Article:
MADRID — In a development that raises a host of ethical issues, Spain announced it had obtained a scarce U.S.-made experimental Ebola drug to treat a Spanish missionary priest infected with the killer virus.
So far the experimental drug ZMapp has been used to treat two infected Americans and a Spaniard but no Africans for a hemorrhagic disease that has been ravaging West Africa for months and has killed about 50 percent of those it infects. That news came as medical experts debated the ethical questions surrounding experimental Ebola drugs and vaccines during a teleconference Monday organized by the U.N. health agency.
There is no known cure or licensed treatment for Ebola, which has killed over 960 people in the current outbreak in West Africa. The World Health Organization has called the Ebola outbreak — which emerged in Guinea in March and has since spread to Liberia, Sierra Leone and possibly Nigeria — an international health emergency and urged nations worldwide to battle the disease.
The drug's maker, Mapp Pharmaceutical Inc. of San Diego, says on its website that "very little of the drug is currently available" and that it is cooperating with government agencies to increase production as quickly as possible.
Nigerian officials say they had asked U.S. health authorities about getting the Ebola drug last week.
"It certainly looks bad that only three Westerners have gotten the drug while most of the people with Ebola are African," said Art Caplan, director of bioethics at NYU Langone Medical Center. He said the drugmaker must make its policy for distributing its treatment clear. "I don't think this scarce resource should just be given to whoever is best connected."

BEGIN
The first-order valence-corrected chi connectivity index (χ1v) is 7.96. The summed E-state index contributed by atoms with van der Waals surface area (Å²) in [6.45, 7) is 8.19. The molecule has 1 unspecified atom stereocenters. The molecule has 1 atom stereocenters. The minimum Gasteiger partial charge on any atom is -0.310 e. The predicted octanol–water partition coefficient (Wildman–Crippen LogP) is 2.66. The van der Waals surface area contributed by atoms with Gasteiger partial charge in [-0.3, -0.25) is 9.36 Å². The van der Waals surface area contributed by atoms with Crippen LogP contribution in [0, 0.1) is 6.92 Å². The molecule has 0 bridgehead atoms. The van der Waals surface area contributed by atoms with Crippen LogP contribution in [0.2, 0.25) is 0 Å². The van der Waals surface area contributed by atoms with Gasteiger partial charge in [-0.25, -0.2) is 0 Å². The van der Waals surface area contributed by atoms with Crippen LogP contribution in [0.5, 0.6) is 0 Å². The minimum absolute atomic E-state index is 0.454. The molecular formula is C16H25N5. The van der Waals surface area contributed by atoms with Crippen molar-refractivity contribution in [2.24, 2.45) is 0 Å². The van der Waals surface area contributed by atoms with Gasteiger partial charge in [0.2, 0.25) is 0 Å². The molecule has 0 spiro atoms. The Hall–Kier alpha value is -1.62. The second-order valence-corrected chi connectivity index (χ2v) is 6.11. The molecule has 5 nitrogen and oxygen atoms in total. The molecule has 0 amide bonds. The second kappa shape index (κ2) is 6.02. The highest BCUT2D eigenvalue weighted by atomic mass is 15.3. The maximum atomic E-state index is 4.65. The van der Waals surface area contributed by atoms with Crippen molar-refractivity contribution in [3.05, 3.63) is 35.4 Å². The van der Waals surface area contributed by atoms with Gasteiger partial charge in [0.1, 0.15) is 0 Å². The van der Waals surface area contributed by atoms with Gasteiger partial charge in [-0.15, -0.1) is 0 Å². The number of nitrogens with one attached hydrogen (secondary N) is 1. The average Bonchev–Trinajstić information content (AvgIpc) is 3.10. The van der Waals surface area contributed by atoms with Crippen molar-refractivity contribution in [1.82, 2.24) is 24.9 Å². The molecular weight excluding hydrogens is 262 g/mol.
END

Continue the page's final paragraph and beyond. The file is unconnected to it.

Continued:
Still, Caplan said there might be a reasonable explanation for why only Westerners were given the drug, including the need for a sophisticated medical center to administer it and monitor the patient carefully since the drug hasn't been tested in humans.
But some Africans said giving the experimental drug only to Westerners was patently unfair.
"There's no reason to try this medicine on sick white people and to ignore blacks," said Marcel Guilavogui, a pharmacist in Conakry, Guinea. "We understand that it's a drug that's being tested for the first time and that could have negative side effects. But we have to try it in blacks too."
In Nigeria, which says it has 10 confirmed cases of Ebola, some people began demanding the serum on Twitter. The World Health Organization has not yet confirmed the Nigerian cases.
In a statement, the Spanish Health Ministry said the ZMapp drug was obtained in Geneva this weekend with permission from the company and brought to Madrid to treat Miguel Pajares. The 75-year-old priest was evacuated from Liberia and placed in isolation Thursday at Madrid's Carlos III Hospital.
Two Americans diagnosed with Ebola in Liberia and evacuated back to the United States have been treated with the drug. One of them, Dr. Kent Brantly, said last week that his condition was improving and the husband of the aid worker being treated with Brantly said the same thing.
The drug is made at Kentucky BioProcessing for Mapp Biopharmaceutical. A spokesman for Kentucky BioProcessing said last week that it complied with a request from the international relief group Samaritan's Purse and Emory University Hospital in Atlanta and provided a limited amount of the drug. Brantly works for Samaritan's Purse and both Americans are being cared for now at Emory.
It was not exactly clear how Spain got the drug and authorities refused to comment about any possible costs involved. Geneva University Hospital told The Associated Press it was involved in getting the drug to Spain but would not elaborate.
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